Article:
Confederate flags offend me.
They represent the violence of slavery and nostalgia for a white supremacist past.
Assault weapons offend me.
They represent death and destruction and the moral bankruptcy of politicians willing to sacrifice American children on the altar of the Second Amendment.
But rainbow colored T-shirts, dresses and baby rompers? Greeting cards that say "I'm happy that you're queer"? Who could possibly be offended by items that celebrate and affirm the rights of gay and trans people to simply live in peace?
Yeah, I know: a bunch of people.
As we have seen recently, in boycotts against slightly enlightened corporations such as Anheuser-Busch InBev and Target, there is a concerted effort, led mainly by conservative Christians, to punish businesses that embrace the LGBTQ+ community. Anheuser-Busch found itself in the crosshairs when transgender influencer Dylan Mulvaney promoted Bud Light on their social media feeds during March Madness.
Target ticked off the forces of intolerance with its annual Pride Month display of merchandise, although it's been putting up rainbows at the end of May for more than a decade.
Bud Light sales have plummeted; the company didn't apologize but backtracked, saying it never "intended to be part of a discussion that divides people."
Target said the backlash has endangered its employees and removed some items from shelves. In some stores, the retailer said, Pride displays were relocated from the front to the back. Its stock has taken a hit.
A rapper whose grotesque facial tattoos would scare the living daylights out of any child I know has dropped a music video claiming that "Target is targeting our kids."
"You know they cutting these kids," raps Forgiato Blow, "they leaving trannies with scars."
It's remarkable how he was able to pack so much ignorance and disdain into one sentence.
Even in our own generally liberal community, some parents at Saticoy Elementary School in North Hollywood made waves last week when they urged families to "keep your children home and innocent" rather than subject them to a Gay Pride and Rainbow Day Assembly on Friday.
The Dodgers invited, disinvited, then reinvited the Sisters of Perpetual Indulgence, a drag/charity group that calls attention to religious intolerance, to be honored at the team's June 16 Pride Night game.
Why are we stuck in the middle of a moral panic about sexuality and gender identity? Why now?
According to the Associated Press, nearly 500 anti-LGBTQ+ bills have been introduced in state legislatures this year. At least 17 states have passed laws that restrict or ban gender-affirming care for transgender minors.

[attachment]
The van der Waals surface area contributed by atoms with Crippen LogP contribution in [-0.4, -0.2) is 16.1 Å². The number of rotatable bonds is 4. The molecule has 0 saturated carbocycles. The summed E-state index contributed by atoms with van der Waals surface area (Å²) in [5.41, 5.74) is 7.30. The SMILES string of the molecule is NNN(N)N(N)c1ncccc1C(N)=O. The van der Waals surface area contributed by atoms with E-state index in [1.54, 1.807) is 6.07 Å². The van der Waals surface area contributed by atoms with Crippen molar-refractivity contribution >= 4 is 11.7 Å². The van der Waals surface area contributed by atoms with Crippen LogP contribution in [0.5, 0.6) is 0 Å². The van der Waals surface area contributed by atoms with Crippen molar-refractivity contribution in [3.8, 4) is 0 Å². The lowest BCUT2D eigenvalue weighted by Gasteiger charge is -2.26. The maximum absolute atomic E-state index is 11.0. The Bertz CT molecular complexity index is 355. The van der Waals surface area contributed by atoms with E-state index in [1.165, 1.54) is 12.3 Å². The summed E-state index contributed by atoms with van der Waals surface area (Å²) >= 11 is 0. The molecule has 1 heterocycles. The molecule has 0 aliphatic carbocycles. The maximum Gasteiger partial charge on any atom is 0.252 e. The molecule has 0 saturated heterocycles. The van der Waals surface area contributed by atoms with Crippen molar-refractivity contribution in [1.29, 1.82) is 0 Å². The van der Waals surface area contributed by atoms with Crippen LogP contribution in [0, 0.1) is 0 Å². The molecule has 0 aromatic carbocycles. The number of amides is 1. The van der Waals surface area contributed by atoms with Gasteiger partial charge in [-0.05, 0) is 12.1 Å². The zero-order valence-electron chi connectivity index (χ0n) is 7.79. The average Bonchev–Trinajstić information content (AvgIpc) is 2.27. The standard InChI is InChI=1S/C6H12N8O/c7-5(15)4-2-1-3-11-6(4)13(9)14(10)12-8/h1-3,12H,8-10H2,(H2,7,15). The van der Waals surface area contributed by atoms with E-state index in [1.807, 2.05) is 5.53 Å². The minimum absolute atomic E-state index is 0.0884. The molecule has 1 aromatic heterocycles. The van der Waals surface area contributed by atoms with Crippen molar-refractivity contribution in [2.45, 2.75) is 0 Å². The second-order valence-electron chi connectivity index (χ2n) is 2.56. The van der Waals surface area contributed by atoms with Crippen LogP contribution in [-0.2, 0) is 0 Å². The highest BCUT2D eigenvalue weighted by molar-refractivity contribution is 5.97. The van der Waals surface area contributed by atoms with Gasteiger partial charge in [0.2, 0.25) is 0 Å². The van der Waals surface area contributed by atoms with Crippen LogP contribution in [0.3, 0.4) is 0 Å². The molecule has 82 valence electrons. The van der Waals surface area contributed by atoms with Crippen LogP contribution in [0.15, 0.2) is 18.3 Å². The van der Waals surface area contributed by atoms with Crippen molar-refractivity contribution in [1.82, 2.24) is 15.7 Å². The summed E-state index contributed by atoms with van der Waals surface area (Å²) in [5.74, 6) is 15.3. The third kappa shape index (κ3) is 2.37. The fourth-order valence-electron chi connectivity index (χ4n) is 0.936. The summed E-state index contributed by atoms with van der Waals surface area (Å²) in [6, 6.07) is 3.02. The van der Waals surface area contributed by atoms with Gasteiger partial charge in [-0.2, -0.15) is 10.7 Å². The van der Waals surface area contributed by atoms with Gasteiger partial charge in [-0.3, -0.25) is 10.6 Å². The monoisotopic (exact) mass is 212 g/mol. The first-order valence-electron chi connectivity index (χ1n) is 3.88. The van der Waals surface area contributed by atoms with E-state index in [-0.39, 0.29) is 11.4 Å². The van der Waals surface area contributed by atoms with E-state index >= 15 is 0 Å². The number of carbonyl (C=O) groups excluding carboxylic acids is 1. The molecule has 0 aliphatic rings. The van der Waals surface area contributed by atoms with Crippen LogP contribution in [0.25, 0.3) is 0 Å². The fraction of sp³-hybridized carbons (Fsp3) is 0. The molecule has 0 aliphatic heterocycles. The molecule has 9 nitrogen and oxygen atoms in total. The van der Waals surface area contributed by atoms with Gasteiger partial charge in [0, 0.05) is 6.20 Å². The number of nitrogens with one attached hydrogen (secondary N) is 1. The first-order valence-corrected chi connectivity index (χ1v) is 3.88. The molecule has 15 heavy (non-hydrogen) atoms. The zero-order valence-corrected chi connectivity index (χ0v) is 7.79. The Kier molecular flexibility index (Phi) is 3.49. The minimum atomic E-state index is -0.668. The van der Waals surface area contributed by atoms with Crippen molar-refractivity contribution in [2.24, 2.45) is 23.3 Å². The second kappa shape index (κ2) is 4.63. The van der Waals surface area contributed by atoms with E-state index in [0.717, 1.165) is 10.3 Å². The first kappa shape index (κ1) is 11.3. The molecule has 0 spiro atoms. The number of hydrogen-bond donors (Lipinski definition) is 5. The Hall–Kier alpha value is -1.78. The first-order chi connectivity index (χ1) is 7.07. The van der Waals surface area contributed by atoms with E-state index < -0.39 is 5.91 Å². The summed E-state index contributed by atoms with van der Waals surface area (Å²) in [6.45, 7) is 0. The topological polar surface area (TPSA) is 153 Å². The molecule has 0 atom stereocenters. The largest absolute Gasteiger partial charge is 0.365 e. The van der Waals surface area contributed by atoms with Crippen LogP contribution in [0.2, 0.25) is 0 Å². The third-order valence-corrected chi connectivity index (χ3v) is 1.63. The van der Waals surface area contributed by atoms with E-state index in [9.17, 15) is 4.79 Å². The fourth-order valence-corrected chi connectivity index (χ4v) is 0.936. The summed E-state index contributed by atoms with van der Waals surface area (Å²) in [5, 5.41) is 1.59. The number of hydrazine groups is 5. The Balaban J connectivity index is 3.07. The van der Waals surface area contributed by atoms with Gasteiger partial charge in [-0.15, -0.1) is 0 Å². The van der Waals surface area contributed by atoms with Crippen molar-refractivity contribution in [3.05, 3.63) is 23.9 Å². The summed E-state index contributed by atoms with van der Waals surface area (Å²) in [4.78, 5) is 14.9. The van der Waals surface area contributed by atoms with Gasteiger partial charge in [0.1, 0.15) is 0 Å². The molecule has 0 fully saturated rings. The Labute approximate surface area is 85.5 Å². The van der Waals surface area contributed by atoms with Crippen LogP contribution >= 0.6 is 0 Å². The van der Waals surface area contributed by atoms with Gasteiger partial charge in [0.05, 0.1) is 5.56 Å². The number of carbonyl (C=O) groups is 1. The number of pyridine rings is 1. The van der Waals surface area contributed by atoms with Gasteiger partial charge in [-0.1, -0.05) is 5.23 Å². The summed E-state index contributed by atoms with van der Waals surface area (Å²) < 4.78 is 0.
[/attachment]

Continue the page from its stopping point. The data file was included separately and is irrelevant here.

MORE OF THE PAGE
It's happening because ginning up fear about the "corruption" of children is a tried and true technique for rallying the far right.
Because same-sex marriage is legal and transgender people have made extraordinary strides.
Because the Christian right needed a new bogeyman after the Supreme Court overturned Roe vs. Wade, neutralizing an issue that has animated the Republican base and turned out votes for decades.
Because Americans have grown relaxed about the LGBTQ+ community. A 2020 survey conducted by GLAAD, an LGBTQ+ advocacy group, and Procter & Gamble found that 75% of people who do not identify as gay or trans or queer — that is, a supermajority — were comfortable with seeing non-straight folks in marketing campaigns.
And, last but hardly least, it's happening because the number of Americans who do identify as LGBTQ+ has exploded. A February Gallup poll based on the aggregated data of 10,000 people found that nearly 20% of Generation Z, those born between 1997 and 2004, identified as LGBTQ+. By comparison, only 2.7% of Baby Boomers identified that way.
This change is astonishing and proof that the stigma so long attached to gay, nonbinary and transgender people may finally be starting to fade away. Cue the backlash.
The idea that being frank with kids about the range of human sexuality and gender, or that discussions about families that have two moms or two dads is somehow stealing the innocence of children, is ludicrous.
As the guardian of a middle-schooler, I can tell you that her peers have been discussing their sexuality and gender since third grade, maybe earlier. They are much more comfortable and open than previous generations about these matters. And although they can talk easily about being "bi" or gender fluid, they don't equate those issues with actual sexual behavior, which is still too yucky to contemplate for elementary school kids and preteens.
In any case, it's a mystery to marketing experts why the backlash against Bud Light and Target has become so intense. After all, in some ways, Pride Month — June — has long been co-opted by corporations looking for marketing opportunities. Walmart has a Pride line of merchandise. As do Bloomingdale's, Kohl's, Hot Topic, Old Navy and even Michaels, the craft store. Campaigns for Levi's have featured gay and trans people. J. Crew has displayed pride flags in its windows. On June 25, Coors Light is sponsoring a Pride Parade in Denver, something it has done for two decades.
It wasn't very long ago that companies were being pilloried by groups like GLAAD for showing their pro-LGBTQ+ colors only one month a year — "pink washing" — or for donating money to fervently anti-LGBTQ+ politicians.
At this moment, when the bigots are on the march, those are starting to feel like the good old days.
The Los Angeles Times